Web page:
Dear Colleagues, Over the last decade, a wide spectrum of chemistry research areas (organic, soft-matter, physical, surface, interfacial, electrochemistry, chemical biology, nanochemistry, theoretical, to name a few) increasingly contributed to a better understanding of the properties of graphene and other two-dimensional materials. The focus of this issue is to highlight the role and place of chemistry in the design, operation and efficiency of 2D molecular sensors (i.e
., based on graphene most particularly, but also other two dimensional layered materials). More than ten years after the discovery of graphene by the Manchester group and two years after the start of the Graphene Flagship in Europe, it is timely to review and collect the most recent work, particularly the one focusing on the chemical aspects of graphene (and other 2D materials) and to identify to what extent chemistry plays a fundamental role in harvesting the properties of 2D materials for sensing applications. Exploiting the full potential offered by graphene in sensing applications requires extensive fundamental studies of the behaviour of the surface and of the edges of graphene upon their interaction with biological systems (lipids, proteins, enzymes, DNA, RNA and ultimately biological cells), as well as a quantification of the measurable electronic response of the graphene surface (and edge respectively) caused by a biological stimuli such as the presence and the passage of a biomolecule. The surface and the edges of graphene operate as sensors in two fundamentally different ways: in a typical solution-gated graphene field-effect transistor, the surface is sensitive to charge transfer conferred by a molecule in the vicinity of graphene and therefore could potentially detect a single molecule as a whole, while edges can be used as atomically flat electrodes that could transversally sense the precise structure and chemical composition of a biomolecule passing close to the edges. In both cases, biomolecules are being sensed, but the level of output information is different: surfaces can trap, detect and sense while edges can provide sequence information. This holds the potential that one can combine both and use the surface to selectively trap and identify, guide electrophoretically the trapped molecule towards the edge, and obtain molecular information; for example, using a transverse electrochemical current generated between two edges separated by a physical gap on the order of the lateral dimension of the biomolecule. In my research group, we conduct interdisciplinary research on graphene in the field of bionanotechnology. We particularly investigate the chemical properties of graphene from the perspective of using this material, for example, as a sensor by exploiting its unique surface and edge reactivity. To these ends, graphene has three fantastic properties: it conducts electricity outstandingly well, its edge is only a single carbon atom thin, and the fact that all the atoms are located on the surface makes graphene very sensitive to nearby environmental changes. Whatever the sensing scheme, chemistry plays an important role, most remarkably in aqueous solutions and physiological serum. The editorial board of the journal ‘Sensors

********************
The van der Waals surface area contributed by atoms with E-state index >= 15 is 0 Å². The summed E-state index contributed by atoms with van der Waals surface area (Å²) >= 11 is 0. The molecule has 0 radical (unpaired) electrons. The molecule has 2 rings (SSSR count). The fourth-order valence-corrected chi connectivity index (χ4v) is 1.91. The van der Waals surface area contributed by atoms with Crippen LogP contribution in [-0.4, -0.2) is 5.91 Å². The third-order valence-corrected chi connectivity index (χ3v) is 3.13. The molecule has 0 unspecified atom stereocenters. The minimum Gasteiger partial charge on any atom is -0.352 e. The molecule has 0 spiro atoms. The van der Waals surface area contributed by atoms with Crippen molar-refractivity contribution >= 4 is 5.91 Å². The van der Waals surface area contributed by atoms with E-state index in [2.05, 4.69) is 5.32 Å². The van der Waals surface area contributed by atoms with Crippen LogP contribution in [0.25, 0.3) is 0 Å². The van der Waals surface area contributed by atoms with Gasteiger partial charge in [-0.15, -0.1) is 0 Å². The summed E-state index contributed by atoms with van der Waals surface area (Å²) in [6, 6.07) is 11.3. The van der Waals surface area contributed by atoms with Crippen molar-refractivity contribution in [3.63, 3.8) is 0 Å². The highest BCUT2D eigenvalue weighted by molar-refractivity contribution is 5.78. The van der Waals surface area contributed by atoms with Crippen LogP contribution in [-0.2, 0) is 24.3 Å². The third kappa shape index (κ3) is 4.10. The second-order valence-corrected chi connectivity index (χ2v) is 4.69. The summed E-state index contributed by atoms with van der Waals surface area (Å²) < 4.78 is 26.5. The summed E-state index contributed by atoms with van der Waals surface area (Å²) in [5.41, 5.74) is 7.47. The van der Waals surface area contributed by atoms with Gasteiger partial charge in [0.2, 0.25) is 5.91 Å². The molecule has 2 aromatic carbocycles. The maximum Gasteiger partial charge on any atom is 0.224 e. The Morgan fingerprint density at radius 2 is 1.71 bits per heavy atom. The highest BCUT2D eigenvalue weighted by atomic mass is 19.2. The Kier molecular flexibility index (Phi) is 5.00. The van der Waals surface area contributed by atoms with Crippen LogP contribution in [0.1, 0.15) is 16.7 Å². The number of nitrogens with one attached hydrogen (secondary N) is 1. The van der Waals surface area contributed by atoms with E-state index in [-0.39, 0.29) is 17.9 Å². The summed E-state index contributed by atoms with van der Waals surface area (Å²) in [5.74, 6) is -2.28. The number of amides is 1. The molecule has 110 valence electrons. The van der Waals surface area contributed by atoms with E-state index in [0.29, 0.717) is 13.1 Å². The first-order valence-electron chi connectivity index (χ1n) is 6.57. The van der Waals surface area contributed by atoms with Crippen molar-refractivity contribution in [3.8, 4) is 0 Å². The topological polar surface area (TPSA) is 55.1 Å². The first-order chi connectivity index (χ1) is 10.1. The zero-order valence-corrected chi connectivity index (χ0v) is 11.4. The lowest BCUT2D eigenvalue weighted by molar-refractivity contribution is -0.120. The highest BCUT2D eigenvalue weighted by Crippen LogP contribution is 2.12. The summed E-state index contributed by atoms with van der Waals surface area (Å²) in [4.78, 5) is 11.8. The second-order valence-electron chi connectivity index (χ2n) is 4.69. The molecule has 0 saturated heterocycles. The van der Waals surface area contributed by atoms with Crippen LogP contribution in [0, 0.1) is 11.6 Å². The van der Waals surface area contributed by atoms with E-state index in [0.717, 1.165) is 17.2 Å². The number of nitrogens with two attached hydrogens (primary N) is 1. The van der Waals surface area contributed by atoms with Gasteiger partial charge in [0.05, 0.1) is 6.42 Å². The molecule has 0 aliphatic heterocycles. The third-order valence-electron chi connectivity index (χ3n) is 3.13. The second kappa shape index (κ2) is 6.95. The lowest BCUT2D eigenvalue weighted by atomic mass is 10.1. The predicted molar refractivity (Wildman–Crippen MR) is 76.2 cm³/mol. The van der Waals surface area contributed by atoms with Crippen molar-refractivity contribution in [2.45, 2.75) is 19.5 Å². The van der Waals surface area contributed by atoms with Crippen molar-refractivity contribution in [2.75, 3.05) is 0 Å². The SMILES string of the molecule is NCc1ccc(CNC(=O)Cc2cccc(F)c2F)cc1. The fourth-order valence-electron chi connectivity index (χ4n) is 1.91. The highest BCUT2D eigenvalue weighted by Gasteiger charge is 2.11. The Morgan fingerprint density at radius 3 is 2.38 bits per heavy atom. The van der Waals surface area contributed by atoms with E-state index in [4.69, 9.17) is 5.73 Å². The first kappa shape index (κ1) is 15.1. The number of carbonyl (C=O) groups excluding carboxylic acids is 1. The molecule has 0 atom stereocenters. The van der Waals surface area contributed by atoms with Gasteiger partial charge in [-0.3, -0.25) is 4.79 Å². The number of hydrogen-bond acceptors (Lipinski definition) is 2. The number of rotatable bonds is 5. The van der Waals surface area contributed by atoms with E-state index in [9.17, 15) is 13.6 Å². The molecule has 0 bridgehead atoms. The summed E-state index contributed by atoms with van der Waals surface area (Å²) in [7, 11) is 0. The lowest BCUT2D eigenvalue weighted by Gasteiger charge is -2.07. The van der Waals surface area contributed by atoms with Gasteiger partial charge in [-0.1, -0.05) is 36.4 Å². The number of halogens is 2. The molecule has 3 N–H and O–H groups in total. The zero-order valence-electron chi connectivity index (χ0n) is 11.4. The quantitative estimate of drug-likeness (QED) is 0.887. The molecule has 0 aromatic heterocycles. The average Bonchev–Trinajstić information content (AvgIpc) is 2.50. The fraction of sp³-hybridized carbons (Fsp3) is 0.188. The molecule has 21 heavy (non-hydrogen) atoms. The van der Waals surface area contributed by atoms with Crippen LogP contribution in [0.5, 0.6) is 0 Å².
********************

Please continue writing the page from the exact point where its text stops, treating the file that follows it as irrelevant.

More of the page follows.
’ and myself are very pleased to announce this Special Issue and we are looking forward to your participation. Dr. Gregory SchneiderGuest Editor
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